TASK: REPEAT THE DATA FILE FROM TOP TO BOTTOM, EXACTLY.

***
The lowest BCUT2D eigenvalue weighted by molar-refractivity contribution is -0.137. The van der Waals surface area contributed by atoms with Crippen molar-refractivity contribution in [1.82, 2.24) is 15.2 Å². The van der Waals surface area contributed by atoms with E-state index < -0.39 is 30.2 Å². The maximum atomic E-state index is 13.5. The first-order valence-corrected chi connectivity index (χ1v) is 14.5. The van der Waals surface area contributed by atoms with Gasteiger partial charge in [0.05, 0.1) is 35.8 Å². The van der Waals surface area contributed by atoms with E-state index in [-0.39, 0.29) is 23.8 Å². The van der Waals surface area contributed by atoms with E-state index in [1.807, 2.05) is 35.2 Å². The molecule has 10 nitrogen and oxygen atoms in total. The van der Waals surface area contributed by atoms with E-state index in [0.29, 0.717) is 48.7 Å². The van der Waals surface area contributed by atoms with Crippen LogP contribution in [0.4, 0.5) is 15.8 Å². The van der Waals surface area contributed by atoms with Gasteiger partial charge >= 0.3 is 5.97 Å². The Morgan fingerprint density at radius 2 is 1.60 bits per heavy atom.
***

The lowest BCUT2D eigenvalue weighted by molar-refractivity contribution is -0.137. The van der Waals surface area contributed by atoms with Crippen molar-refractivity contribution in [1.82, 2.24) is 15.2 Å². The van der Waals surface area contributed by atoms with E-state index < -0.39 is 30.2 Å². The maximum atomic E-state index is 13.5. The first-order valence-corrected chi connectivity index (χ1v) is 14.5. The van der Waals surface area contributed by atoms with Gasteiger partial charge in [0.05, 0.1) is 35.8 Å². The van der Waals surface area contributed by atoms with E-state index in [-0.39, 0.29) is 23.8 Å². The van der Waals surface area contributed by atoms with E-state index in [1.807, 2.05) is 35.2 Å². The molecule has 10 nitrogen and oxygen atoms in total. The van der Waals surface area contributed by atoms with E-state index in [0.29, 0.717) is 48.7 Å². The van der Waals surface area contributed by atoms with Crippen LogP contribution in [0.4, 0.5) is 15.8 Å². The van der Waals surface area contributed by atoms with Gasteiger partial charge >= 0.3 is 5.97 Å². The Morgan fingerprint density at radius 2 is 1.60 bits per heavy atom.